“The initial reaction of the Lebanese community was different, they were even picking up Syrians from the border, but 20 months have passed since then,” says Dana Suleiman, “we prefer to sign contracts with local shops and distribute food coupons among the refugees to benefit also the Lebanese community.”

Some locals tried to exploit the situation at their advantage. “Some Lebanese landlords attracted Syrians into their houses to have them rehabilitated by us,” says NRC’s country director Mads Almass, “when they got told that their houses didn’t meet our criteria, we received threats to expose us to the media.”

The unique feature of Wadi Khaled in the Lebanese context is that those Syrians who entered illegally cannot live the valley, due to the military checkpoint in Chadra. Such a restriction on freedom of movement has prevented Syrians from finding jobs outside this impoverished area. “There’s no job here and I cannot leave,” complains Hassan Bayut from Bab ‘Amro, “I came here without any documents and I’m wanted in Syria: if I reach the checkpoint they’ll send me back to my country.”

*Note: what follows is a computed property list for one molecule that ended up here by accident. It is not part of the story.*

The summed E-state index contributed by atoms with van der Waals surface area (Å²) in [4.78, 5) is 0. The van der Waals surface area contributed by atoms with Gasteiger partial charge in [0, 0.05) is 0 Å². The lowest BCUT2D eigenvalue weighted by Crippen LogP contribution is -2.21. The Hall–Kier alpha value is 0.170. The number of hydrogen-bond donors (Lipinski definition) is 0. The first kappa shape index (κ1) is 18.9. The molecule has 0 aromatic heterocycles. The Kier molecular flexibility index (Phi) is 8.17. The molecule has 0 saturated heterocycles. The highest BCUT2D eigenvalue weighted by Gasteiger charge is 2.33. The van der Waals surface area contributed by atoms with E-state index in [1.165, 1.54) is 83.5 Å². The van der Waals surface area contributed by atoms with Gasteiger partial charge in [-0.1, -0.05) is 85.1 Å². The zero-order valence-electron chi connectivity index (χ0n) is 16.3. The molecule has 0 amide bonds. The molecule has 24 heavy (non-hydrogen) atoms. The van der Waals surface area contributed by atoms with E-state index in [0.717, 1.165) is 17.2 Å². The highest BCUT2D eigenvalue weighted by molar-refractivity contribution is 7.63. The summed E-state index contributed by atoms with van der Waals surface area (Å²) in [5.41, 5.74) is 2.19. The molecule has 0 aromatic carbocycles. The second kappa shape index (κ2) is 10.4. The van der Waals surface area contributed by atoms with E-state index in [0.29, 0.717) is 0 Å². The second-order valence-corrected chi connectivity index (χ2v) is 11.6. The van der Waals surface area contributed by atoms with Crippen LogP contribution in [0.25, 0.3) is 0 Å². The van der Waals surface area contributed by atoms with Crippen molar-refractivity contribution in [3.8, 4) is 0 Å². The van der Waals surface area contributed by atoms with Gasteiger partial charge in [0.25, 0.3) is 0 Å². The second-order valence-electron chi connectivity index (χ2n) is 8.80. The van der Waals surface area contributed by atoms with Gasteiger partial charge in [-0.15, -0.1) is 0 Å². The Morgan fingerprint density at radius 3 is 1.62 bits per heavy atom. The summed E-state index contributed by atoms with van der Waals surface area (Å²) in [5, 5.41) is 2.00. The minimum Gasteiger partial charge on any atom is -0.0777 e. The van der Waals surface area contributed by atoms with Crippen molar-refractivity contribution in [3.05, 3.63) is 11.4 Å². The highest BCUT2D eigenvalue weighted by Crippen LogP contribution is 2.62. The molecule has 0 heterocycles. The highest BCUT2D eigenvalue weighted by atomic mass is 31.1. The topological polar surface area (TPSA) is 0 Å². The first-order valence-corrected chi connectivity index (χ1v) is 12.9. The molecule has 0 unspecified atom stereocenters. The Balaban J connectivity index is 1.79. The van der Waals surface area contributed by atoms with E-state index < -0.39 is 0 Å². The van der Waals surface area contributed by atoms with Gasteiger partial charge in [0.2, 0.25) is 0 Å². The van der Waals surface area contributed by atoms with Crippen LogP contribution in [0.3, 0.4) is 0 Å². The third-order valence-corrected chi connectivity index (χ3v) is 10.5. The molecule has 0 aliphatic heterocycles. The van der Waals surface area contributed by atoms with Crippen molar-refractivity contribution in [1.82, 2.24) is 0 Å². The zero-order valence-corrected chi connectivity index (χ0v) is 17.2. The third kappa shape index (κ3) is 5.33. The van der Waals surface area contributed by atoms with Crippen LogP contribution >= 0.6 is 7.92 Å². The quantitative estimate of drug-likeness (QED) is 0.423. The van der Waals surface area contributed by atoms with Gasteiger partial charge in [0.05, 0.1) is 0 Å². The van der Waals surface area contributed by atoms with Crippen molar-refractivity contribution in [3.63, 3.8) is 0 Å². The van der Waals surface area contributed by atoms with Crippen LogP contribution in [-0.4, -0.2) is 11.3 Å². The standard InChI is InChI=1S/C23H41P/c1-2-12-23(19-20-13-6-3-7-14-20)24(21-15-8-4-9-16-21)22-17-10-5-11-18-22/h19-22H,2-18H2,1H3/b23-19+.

Rather than creating job opportunities for Syrians and fostering resentment in the poor hosting community, the UNHCR is working to normalize the legal status of people like Hassan. “Legalizing the status of those who crossed the border illegally would serve the purpose of helping Syrians to find a job,” says Dana Suleiman, “we already had a positive response from the Lebanese General Security: Syrians are not required to renew their residency permit at the border anymore and the $200 renewal fee has been officially waived.”